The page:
Now for the best part: Once I do get passed, if a light ahead of me changes and I have to stop, she rolls through the red light, passing me. Granted, I do see her look both ways, but she usually doesn’t even touch the brakes and rolls right on through. Now, one complaint I have is that now I have to try to get around her again, but my other complaint is much more important.

Riders that ride like this don’t just make it dangerous for themselves. They make it dangerous for ALL of us. I can’t count the number of times I have been yelled at, honked at, received amusing gestures, buzzed (passed by a car at a very high rate of speed inches from my left elbow), cut off at the last second on purpose, or even the few thrilling times when objects have been hurled at me from automobiles. For having done nothing but ride down the street.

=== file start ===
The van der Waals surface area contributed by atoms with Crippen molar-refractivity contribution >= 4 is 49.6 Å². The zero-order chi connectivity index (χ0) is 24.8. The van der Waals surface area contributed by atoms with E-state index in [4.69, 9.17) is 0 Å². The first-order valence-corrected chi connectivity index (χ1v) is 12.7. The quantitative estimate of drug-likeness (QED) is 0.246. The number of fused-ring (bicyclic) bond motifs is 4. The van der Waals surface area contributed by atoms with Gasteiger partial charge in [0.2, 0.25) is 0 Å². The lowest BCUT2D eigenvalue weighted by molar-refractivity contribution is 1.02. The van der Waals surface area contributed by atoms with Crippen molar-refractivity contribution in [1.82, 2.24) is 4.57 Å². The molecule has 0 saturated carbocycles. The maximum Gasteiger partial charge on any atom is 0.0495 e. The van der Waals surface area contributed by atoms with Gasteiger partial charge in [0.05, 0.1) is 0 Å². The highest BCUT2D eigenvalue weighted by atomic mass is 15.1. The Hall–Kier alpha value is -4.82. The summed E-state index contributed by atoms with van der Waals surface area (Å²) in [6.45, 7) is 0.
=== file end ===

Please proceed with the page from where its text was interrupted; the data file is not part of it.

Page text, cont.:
What are motorists' biggest complaints about cyclists? A quick innerwebs search, mixed with over 20 years of cycling experience, tells me these include cyclists that run red lights and stop signs, and riders that ride in the lane, or two or more abreast, making passing difficult. When cyclists do this, it doesn’t just endanger themselves. It gives motorists that see them doing these things a “here we go again, yet another cyclist that’s too good for the rules of the road” attitude. They then think this same statement the next time they see a cyclist, whether or not that cyclist is actually guilty of that infraction.